Windows 10: Touch UI is evolving in a Continuum [Update]

While today’s Microsoft event is mainly focused on the Enterprise – meaning the desktop side of things – that hasn’t stopped the company from showing us tidbits of what they’re doing for the touch UI.

No, this isn’t a look at Modern 2.0, that will be coming later. However, this is a look at the way Windows 10 will behave on special form factors like two-in-one devices, hybrid devices and so on.

While the current build of Windows 10 that Microsoft’s showing off still supports the Charms bar, we knew, and Joe Belfiore just confirmed it, that that will soon be going away, or at least changing in the future. 

Microsoft has a new approach for the touch part of its OS, which it’s calling Continuum. This harkens back a bit to the days when Windows 7 was supposedly designed for tablet use, in that we’re seeing desktop elements being optimized for touchscreens.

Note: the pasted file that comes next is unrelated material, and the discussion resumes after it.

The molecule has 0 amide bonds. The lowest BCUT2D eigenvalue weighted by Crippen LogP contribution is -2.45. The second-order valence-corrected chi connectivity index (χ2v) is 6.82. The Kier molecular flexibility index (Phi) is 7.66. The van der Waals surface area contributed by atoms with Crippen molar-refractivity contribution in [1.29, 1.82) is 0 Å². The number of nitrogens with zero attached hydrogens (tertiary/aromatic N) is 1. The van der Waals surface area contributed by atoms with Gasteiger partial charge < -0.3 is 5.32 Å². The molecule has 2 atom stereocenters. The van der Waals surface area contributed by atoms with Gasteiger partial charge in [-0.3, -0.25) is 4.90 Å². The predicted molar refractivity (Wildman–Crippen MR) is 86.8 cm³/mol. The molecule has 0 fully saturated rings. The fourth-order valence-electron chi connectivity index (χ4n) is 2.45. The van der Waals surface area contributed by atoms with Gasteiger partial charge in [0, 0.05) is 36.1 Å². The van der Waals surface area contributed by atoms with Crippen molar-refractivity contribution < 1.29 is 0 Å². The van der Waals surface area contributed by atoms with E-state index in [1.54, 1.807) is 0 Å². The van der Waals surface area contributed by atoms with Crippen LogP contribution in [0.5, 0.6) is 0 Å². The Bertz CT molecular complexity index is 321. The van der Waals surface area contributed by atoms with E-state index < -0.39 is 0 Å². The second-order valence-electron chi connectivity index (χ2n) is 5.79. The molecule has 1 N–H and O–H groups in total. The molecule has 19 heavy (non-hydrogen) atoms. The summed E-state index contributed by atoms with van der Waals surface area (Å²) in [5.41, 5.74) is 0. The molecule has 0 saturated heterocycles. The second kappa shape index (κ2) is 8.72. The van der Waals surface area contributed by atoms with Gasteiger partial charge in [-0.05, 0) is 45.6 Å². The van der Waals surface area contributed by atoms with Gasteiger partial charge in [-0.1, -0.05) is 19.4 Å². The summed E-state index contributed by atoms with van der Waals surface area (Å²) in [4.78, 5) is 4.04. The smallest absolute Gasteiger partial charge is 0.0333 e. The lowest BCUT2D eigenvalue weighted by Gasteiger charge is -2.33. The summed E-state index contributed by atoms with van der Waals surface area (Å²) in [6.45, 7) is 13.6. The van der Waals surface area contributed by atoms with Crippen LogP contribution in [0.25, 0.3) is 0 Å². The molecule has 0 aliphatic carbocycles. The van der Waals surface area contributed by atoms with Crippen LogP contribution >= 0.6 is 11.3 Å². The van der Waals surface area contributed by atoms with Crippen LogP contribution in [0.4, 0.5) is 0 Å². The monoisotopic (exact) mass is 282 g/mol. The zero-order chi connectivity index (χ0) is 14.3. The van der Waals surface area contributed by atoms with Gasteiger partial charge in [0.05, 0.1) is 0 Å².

For example, swiping sideways will now bring up the task view, which is much easier to use and better optimized for touch. You'll also be able to go in and out of "tablet mode" depending on what you need and the way you use your device.

Windows 10 will adapt itself depending on what device you’ll be using it on, so when it detects a touchscreen as well as a mouse and keyboard, it will be show up differently, sort of like halfway between Desktop and Modern.

However, take this at face value, as the company has stated this UI is likely to change by the time Windows 10 ships, thought the core concept will probably stay the same.

Update: This article has been updated to include a video of the feature.

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